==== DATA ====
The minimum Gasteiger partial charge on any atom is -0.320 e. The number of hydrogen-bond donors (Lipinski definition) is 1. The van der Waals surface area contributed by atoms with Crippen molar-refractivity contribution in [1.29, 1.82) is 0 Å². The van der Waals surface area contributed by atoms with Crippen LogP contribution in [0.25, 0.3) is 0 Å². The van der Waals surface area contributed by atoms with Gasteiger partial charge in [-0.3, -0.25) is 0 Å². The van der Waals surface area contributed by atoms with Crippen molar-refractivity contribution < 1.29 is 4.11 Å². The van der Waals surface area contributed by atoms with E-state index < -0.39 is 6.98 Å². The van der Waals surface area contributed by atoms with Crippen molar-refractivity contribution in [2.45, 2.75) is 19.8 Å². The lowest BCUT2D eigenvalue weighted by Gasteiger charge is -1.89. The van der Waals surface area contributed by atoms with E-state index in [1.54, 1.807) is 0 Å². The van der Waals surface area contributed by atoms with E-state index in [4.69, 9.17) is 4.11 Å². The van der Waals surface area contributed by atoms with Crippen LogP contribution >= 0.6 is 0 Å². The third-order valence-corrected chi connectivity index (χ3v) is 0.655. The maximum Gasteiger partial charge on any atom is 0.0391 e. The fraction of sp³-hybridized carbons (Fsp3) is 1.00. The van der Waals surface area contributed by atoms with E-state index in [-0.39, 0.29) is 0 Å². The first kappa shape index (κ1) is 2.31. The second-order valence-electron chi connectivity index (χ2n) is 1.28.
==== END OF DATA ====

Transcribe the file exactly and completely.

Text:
The minimum Gasteiger partial charge on any atom is -0.320 e. The number of hydrogen-bond donors (Lipinski definition) is 1. The van der Waals surface area contributed by atoms with Crippen molar-refractivity contribution in [1.29, 1.82) is 0 Å². The van der Waals surface area contributed by atoms with Crippen LogP contribution in [0.25, 0.3) is 0 Å². The van der Waals surface area contributed by atoms with Gasteiger partial charge in [-0.3, -0.25) is 0 Å². The van der Waals surface area contributed by atoms with Crippen molar-refractivity contribution < 1.29 is 4.11 Å². The van der Waals surface area contributed by atoms with E-state index < -0.39 is 6.98 Å². The van der Waals surface area contributed by atoms with Crippen molar-refractivity contribution in [2.45, 2.75) is 19.8 Å². The lowest BCUT2D eigenvalue weighted by Gasteiger charge is -1.89. The van der Waals surface area contributed by atoms with E-state index in [1.54, 1.807) is 0 Å². The van der Waals surface area contributed by atoms with E-state index in [4.69, 9.17) is 4.11 Å². The van der Waals surface area contributed by atoms with Crippen LogP contribution >= 0.6 is 0 Å². The third-order valence-corrected chi connectivity index (χ3v) is 0.655. The maximum Gasteiger partial charge on any atom is 0.0391 e. The fraction of sp³-hybridized carbons (Fsp3) is 1.00. The van der Waals surface area contributed by atoms with E-state index in [-0.39, 0.29) is 0 Å². The first kappa shape index (κ1) is 2.31. The second-order valence-electron chi connectivity index (χ2n) is 1.28.